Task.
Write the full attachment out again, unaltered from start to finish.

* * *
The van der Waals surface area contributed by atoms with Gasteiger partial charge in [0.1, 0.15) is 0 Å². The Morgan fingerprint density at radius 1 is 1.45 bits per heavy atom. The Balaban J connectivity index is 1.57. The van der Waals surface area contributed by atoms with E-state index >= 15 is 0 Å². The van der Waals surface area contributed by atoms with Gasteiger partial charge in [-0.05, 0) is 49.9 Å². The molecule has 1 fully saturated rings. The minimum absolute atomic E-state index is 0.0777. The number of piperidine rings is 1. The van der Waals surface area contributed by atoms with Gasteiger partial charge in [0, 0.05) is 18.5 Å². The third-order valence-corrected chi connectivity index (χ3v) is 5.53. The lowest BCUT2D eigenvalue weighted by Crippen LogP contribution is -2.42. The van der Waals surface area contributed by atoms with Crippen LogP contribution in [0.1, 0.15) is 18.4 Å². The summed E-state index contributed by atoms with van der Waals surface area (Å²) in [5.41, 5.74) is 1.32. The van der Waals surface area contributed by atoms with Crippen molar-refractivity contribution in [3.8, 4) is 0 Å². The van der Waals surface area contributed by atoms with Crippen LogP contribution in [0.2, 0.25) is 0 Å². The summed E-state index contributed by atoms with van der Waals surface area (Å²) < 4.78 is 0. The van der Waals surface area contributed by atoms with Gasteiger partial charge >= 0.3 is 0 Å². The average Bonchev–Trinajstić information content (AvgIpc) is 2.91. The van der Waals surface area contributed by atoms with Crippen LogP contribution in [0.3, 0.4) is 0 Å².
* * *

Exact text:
The van der Waals surface area contributed by atoms with Gasteiger partial charge in [0.1, 0.15) is 0 Å². The Morgan fingerprint density at radius 1 is 1.45 bits per heavy atom. The Balaban J connectivity index is 1.57. The van der Waals surface area contributed by atoms with E-state index >= 15 is 0 Å². The van der Waals surface area contributed by atoms with Gasteiger partial charge in [-0.05, 0) is 49.9 Å². The molecule has 1 fully saturated rings. The minimum absolute atomic E-state index is 0.0777. The number of piperidine rings is 1. The van der Waals surface area contributed by atoms with Gasteiger partial charge in [0, 0.05) is 18.5 Å². The third-order valence-corrected chi connectivity index (χ3v) is 5.53. The lowest BCUT2D eigenvalue weighted by Crippen LogP contribution is -2.42. The van der Waals surface area contributed by atoms with Crippen LogP contribution in [0.1, 0.15) is 18.4 Å². The summed E-state index contributed by atoms with van der Waals surface area (Å²) in [5.41, 5.74) is 1.32. The van der Waals surface area contributed by atoms with Crippen molar-refractivity contribution in [3.8, 4) is 0 Å². The van der Waals surface area contributed by atoms with Crippen LogP contribution in [0.2, 0.25) is 0 Å². The summed E-state index contributed by atoms with van der Waals surface area (Å²) < 4.78 is 0. The van der Waals surface area contributed by atoms with Gasteiger partial charge >= 0.3 is 0 Å². The average Bonchev–Trinajstić information content (AvgIpc) is 2.91. The van der Waals surface area contributed by atoms with Crippen LogP contribution in [0.3, 0.4) is 0 Å².